Not too much into Indian food? This dish might actually change the way you see curry dishes. Well, it technically is still a curry, but the addition of butter and cream in this recipe perfectly mellows down those strong flavors curries are known for, making this Chicken Makhani a rich, flavorful, and delicately-flavored Indian specialty.
Let me warn any die-hard Indian foodies out there that this is a slow cooker adaptation of a Murgh Makhani and is in no way prepared near to authentic versions. Let me elaborate along the way.
A classic preparation should go through two stages of marination. First, for a few minutes in some lemon juice then as I did here, in a mix of plain yogurt, chicken masala, turmeric powder, ginger-garlic paste, and salt. Leave the chicken in the second marinade for a minimum of four hours, or better yet, overnight.
A bottled mix of ginger-garlic paste should be easily available at Indian specialty shops. I like making this myself so I can get any other aromatics in such as onions and chili as I did for this take.
Get a spice mix. The one I've used here is pretty much close to what is traditionally used – black cardamom pods, cloves, cumin seeds. . .except for the fenugreek seeds which I used in place of the traditional fenugreek leaves due to non-availability in my place.
Let's get cooking. The curry paste we just made should and always be roasted to intensify the flavors and aromas. Actually, they do develop a totally different flavor compared to using them raw, they really end up sweeter and less spicy.
Next, roast those dry spices. Like with the paste, roasting them would release the flavors and aromas.
Here's where a Makhani differs from other curries, a good amount of butter is added into the pan. I've actually added mine late to this point, and used ghee for roasting those aromatics and spices, to keep the butter from burning given its low smoking point.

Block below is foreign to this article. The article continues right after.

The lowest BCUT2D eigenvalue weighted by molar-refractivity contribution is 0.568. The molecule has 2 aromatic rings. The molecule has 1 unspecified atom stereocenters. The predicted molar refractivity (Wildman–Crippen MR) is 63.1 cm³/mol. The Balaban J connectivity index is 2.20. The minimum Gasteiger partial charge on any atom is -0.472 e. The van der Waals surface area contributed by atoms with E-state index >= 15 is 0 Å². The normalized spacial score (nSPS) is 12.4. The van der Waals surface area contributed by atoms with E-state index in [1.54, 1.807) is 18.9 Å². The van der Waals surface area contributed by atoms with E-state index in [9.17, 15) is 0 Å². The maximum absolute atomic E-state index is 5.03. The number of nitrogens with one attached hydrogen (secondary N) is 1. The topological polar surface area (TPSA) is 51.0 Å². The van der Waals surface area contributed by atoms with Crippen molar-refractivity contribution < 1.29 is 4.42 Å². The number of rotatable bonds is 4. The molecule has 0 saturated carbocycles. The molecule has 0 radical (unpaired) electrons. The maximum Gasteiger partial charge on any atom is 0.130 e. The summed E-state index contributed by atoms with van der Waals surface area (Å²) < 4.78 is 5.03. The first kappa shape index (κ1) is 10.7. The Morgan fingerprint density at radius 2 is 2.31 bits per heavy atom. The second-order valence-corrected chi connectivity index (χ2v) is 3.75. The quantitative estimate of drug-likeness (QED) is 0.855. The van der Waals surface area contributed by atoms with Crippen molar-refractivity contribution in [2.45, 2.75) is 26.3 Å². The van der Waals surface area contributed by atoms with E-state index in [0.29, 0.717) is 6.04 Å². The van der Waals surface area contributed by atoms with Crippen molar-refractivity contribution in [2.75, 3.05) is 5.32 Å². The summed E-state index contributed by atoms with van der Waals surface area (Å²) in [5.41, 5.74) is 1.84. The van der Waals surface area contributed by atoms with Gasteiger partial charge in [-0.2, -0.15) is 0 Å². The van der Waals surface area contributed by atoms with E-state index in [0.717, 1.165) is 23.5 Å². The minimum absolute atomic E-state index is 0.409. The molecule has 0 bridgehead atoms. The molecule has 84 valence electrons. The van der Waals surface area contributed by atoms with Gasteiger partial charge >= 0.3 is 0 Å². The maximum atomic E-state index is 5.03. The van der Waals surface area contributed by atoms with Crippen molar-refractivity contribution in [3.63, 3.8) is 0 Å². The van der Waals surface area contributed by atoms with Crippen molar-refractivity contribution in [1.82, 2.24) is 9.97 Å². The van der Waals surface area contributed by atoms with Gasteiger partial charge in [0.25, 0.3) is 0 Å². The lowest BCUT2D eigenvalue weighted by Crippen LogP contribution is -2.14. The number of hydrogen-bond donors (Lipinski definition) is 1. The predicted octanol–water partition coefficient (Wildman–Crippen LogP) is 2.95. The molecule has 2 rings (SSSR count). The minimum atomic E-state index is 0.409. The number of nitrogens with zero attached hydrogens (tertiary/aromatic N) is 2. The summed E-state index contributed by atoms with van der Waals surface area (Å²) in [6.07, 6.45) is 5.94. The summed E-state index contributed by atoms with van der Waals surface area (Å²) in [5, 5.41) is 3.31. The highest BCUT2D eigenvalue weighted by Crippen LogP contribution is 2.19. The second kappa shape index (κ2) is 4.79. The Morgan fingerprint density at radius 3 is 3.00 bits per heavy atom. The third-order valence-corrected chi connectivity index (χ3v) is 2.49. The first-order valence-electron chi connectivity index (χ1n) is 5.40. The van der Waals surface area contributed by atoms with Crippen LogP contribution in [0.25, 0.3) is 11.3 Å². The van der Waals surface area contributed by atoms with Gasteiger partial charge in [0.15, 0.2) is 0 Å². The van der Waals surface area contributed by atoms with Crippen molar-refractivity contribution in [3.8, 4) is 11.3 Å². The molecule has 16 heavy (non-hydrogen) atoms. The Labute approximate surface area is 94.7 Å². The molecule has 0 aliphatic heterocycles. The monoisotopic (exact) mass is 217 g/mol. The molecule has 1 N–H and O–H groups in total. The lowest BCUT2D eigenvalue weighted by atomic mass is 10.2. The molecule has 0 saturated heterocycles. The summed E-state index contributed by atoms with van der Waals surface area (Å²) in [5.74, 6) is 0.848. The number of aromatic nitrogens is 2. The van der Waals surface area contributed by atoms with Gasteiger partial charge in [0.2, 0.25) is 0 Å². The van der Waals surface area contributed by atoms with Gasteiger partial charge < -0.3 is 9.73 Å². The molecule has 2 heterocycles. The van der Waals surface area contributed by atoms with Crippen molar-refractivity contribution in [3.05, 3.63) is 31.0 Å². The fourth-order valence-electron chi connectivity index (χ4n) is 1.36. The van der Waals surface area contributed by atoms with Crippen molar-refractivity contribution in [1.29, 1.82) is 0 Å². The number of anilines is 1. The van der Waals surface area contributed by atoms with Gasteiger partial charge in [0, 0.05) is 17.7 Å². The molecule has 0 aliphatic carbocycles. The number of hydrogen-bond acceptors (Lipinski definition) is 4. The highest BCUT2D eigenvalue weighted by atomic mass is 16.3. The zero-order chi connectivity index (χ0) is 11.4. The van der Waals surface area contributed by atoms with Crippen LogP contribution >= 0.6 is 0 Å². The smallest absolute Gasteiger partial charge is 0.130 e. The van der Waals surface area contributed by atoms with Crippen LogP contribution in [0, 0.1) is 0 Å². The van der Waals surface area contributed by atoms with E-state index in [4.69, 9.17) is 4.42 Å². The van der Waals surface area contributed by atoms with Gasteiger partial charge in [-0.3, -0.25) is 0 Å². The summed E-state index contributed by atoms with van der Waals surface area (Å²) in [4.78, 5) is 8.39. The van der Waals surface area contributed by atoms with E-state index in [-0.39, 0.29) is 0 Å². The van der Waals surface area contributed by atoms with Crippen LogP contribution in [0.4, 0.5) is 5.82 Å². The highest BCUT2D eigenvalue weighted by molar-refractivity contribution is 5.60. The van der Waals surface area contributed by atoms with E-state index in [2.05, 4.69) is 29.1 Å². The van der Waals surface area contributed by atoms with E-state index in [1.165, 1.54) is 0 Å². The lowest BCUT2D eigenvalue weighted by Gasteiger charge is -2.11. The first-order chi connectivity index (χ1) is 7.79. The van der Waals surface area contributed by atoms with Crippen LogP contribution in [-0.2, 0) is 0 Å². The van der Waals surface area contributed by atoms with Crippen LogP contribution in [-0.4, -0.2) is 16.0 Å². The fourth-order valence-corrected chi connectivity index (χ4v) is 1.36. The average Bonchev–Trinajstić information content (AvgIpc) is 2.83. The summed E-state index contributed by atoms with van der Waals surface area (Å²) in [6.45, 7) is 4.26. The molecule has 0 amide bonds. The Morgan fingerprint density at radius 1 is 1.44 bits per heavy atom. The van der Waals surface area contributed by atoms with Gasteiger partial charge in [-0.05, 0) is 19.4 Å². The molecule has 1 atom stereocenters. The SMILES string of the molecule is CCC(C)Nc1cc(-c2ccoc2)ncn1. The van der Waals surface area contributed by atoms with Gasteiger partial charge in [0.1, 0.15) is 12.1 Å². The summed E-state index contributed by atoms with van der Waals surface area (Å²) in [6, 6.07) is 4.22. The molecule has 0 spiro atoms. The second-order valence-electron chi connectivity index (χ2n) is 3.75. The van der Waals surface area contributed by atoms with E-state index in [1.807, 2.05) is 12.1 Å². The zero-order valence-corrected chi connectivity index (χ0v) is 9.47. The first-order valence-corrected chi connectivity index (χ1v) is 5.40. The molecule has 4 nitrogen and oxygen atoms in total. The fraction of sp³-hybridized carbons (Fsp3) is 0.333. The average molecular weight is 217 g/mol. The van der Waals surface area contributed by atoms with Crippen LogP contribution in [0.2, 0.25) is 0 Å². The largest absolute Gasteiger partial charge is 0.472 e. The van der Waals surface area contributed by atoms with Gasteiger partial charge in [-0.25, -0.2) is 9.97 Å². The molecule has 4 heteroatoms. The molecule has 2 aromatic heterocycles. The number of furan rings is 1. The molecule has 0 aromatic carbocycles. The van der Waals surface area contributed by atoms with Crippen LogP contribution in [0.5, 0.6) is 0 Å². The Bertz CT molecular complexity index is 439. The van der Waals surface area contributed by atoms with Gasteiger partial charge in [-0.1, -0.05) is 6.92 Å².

Here's one more modification I did on the classic recipe. Instead of using whole tomatoes, I've added tomato paste. I just wanted a smoother gravy in the end so I stayed away from chunky ingredients as much as I could.
Time to get the cream in. Yes, instead of the usual yogurt or coconut milk used in most curry recipes, this actually uses heavy cream. Just imagine how rich this dish would turn out.
Here's the major confession I have to make. An authentic Makhani should get its chicken “seared” in a Tandoori oven before it goes into the sauce. I don't have a Tandoori oven, so I seared mine in a pan. Is there any difference? There is, a big one.
The temperature you get from a stovetop can't get anywhere near the insane heat achievable inside a Tandoori oven. This translates to quicker searing = less meat juices lost = more flavor.
Well, I browned the chicken as well as I could before I put them into the butter sauce. From here, just get everything into your slow cooker and leave it for about 6 hours on a low setting.
Meanwhile, do whatever task you need to do, knowing you'll be coming back to a very delicious Indian dinner.